Washington, DC (PRWEB) January 08, 2013
The Disabled Veterans National Foundation(http://www.dvnf.org ), a non-profit veterans service organization that focuses on helping men and women who serve and return home wounded or sick after defending our safety and our freedom, supports and praises the recent passage of a bipartisan Congressional bill that calls upon the Transportation Security Administration to work with the Department of Veterans Affairs and local charities to distribute unclaimed clothing for homeless veterans. These clothing items- pieces that number in the thousands- are typically left at security checkpoints.
“The Clothe a Homeless Hero Act is a great way to make good use out of clothing that people simply leave by mistake when they pass through the busy airport security checkpoints,” said Precilla Wilkewitz, President of DVNF. “This bill will do so much good for veterans who find themselves homeless or in need by getting more of them clothing that they otherwise would not receive. It is efforts like this that will help all of us achieve the goal of driving down the number of our heroes who become homeless after they serve our country.”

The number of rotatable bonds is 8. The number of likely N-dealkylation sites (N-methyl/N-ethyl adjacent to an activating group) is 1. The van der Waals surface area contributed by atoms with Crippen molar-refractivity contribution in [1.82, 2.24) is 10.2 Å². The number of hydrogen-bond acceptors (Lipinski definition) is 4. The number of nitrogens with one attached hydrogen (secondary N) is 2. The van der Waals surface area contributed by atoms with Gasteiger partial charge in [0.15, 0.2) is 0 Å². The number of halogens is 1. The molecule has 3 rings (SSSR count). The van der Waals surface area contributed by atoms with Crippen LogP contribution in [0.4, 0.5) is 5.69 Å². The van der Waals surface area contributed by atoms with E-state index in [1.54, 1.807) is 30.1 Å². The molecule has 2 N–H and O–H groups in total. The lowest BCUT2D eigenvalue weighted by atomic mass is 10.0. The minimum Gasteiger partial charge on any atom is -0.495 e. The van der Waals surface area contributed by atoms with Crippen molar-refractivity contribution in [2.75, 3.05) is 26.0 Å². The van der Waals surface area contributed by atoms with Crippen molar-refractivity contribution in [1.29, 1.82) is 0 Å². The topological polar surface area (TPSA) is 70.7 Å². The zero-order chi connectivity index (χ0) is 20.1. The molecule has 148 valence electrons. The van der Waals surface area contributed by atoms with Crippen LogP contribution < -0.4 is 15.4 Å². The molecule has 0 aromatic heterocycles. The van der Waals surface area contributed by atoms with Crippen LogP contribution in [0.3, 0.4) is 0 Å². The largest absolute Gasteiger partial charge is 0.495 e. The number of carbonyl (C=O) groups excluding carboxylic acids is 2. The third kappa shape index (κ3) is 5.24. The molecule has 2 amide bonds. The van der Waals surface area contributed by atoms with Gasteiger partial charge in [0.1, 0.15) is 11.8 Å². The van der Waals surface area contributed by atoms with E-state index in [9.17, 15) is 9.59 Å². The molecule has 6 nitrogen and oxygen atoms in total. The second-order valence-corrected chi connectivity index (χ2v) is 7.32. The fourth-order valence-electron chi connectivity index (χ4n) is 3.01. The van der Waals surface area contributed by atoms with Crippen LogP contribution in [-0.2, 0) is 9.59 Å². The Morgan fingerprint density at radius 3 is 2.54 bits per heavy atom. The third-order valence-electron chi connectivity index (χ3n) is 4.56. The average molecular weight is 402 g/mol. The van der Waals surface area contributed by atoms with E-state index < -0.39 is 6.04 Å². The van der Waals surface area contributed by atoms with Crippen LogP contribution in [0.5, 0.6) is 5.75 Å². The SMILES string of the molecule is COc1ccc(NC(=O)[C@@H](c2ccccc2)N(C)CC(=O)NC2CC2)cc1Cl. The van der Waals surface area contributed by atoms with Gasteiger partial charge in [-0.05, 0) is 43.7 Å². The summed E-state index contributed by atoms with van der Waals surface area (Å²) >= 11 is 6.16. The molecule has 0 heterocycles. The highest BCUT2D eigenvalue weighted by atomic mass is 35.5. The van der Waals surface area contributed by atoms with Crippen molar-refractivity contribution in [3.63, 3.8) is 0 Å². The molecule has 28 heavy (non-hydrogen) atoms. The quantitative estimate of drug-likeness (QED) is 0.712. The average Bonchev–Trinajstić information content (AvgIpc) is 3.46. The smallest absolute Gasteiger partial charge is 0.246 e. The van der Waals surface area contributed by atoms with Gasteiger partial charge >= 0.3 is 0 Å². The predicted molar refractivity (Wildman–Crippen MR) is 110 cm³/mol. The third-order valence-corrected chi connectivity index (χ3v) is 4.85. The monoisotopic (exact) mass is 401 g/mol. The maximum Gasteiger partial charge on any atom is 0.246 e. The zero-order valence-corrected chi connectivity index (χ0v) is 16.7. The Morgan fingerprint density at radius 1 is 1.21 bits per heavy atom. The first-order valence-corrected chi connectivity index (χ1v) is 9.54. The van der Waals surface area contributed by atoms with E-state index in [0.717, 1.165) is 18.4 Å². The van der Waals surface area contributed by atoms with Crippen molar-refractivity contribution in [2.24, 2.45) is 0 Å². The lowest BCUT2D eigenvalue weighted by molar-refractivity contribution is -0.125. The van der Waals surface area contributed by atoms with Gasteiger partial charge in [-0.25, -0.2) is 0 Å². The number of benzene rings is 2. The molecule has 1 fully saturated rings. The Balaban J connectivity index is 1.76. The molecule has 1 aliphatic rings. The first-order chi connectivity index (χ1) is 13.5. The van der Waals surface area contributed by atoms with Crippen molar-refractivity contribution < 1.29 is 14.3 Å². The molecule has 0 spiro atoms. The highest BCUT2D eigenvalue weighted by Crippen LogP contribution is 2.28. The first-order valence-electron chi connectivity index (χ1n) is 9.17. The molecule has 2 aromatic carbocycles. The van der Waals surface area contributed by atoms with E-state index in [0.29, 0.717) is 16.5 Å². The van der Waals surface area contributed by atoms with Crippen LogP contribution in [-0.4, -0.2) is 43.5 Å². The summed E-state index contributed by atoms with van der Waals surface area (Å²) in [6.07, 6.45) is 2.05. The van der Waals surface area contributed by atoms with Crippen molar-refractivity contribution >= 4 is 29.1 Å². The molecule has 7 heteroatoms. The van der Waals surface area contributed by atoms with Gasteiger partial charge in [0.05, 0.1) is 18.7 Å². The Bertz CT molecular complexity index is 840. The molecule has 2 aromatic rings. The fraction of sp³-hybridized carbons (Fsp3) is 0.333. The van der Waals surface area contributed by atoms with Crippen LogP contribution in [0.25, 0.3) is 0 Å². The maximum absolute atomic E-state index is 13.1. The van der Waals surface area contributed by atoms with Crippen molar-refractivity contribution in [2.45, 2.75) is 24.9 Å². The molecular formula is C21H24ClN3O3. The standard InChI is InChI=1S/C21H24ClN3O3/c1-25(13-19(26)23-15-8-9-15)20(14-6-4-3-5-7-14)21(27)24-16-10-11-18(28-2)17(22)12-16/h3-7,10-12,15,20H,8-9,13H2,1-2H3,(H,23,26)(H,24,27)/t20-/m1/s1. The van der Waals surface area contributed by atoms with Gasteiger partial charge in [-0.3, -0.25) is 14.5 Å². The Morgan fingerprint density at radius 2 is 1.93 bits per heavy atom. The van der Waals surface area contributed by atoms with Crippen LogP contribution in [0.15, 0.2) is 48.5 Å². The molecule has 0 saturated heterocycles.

According to the VA, about 76,000 veterans are homeless on any given night, and about 20,000 veterans of the wars in Iraq and Afghanistan have been homeless within the last five years. The bill passed the House recently after passing the Senate and awaits a signature from President Obama.
Passage of this bill coincides with DVNF’s recently launched educational video that depicts the facts surrounding the American crisis of homeless and struggling veterans. “On Any Given Night” is now live at DVNF.org here.
The video highlights Homeless Veterans statistics that show on any given night in America, too many Veterans may be homeless, in need of warm clothing and hungry on our streets. DVNF leaders hope that the more people who view “On any Given Night” on the website, the more public awareness and action will result. The facts behind homeless Veterans show that Government programs are not enough to help Veterans and their families who are struggling to survive. For more, go to http://www.dvnf.org .